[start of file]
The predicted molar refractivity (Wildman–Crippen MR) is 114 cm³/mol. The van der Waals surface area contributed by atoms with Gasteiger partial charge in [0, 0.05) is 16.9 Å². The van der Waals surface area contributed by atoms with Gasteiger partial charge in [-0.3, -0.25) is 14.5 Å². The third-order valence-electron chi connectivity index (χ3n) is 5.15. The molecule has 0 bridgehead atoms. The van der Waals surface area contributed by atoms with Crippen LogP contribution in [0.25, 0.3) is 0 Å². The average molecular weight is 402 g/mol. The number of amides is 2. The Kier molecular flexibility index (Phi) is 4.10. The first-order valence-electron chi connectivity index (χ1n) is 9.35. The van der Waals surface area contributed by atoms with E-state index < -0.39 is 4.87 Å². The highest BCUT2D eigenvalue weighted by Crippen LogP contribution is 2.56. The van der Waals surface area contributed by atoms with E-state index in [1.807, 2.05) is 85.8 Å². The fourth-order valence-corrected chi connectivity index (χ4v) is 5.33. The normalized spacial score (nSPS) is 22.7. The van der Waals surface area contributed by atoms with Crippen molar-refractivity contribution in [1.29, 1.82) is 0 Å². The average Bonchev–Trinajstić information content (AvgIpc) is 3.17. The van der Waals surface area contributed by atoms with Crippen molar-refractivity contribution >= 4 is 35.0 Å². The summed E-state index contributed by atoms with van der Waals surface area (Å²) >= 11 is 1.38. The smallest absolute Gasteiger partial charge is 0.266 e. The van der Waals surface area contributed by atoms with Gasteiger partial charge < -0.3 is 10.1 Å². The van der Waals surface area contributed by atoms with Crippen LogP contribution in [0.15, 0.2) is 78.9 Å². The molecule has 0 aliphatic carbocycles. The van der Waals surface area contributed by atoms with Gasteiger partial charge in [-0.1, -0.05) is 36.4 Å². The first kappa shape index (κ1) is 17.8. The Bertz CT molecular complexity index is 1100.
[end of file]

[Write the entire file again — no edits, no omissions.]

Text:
The predicted molar refractivity (Wildman–Crippen MR) is 114 cm³/mol. The van der Waals surface area contributed by atoms with Gasteiger partial charge in [0, 0.05) is 16.9 Å². The van der Waals surface area contributed by atoms with Gasteiger partial charge in [-0.3, -0.25) is 14.5 Å². The third-order valence-electron chi connectivity index (χ3n) is 5.15. The molecule has 0 bridgehead atoms. The van der Waals surface area contributed by atoms with Crippen LogP contribution in [0.25, 0.3) is 0 Å². The average molecular weight is 402 g/mol. The number of amides is 2. The Kier molecular flexibility index (Phi) is 4.10. The first-order valence-electron chi connectivity index (χ1n) is 9.35. The van der Waals surface area contributed by atoms with E-state index < -0.39 is 4.87 Å². The highest BCUT2D eigenvalue weighted by Crippen LogP contribution is 2.56. The van der Waals surface area contributed by atoms with E-state index in [1.807, 2.05) is 85.8 Å². The fourth-order valence-corrected chi connectivity index (χ4v) is 5.33. The normalized spacial score (nSPS) is 22.7. The van der Waals surface area contributed by atoms with Crippen molar-refractivity contribution in [1.29, 1.82) is 0 Å². The average Bonchev–Trinajstić information content (AvgIpc) is 3.17. The van der Waals surface area contributed by atoms with Crippen molar-refractivity contribution >= 4 is 35.0 Å². The summed E-state index contributed by atoms with van der Waals surface area (Å²) >= 11 is 1.38. The smallest absolute Gasteiger partial charge is 0.266 e. The van der Waals surface area contributed by atoms with Gasteiger partial charge < -0.3 is 10.1 Å². The van der Waals surface area contributed by atoms with Crippen LogP contribution in [0.15, 0.2) is 78.9 Å². The molecule has 0 aliphatic carbocycles. The van der Waals surface area contributed by atoms with Gasteiger partial charge in [-0.1, -0.05) is 36.4 Å². The first kappa shape index (κ1) is 17.8. The Bertz CT molecular complexity index is 1100.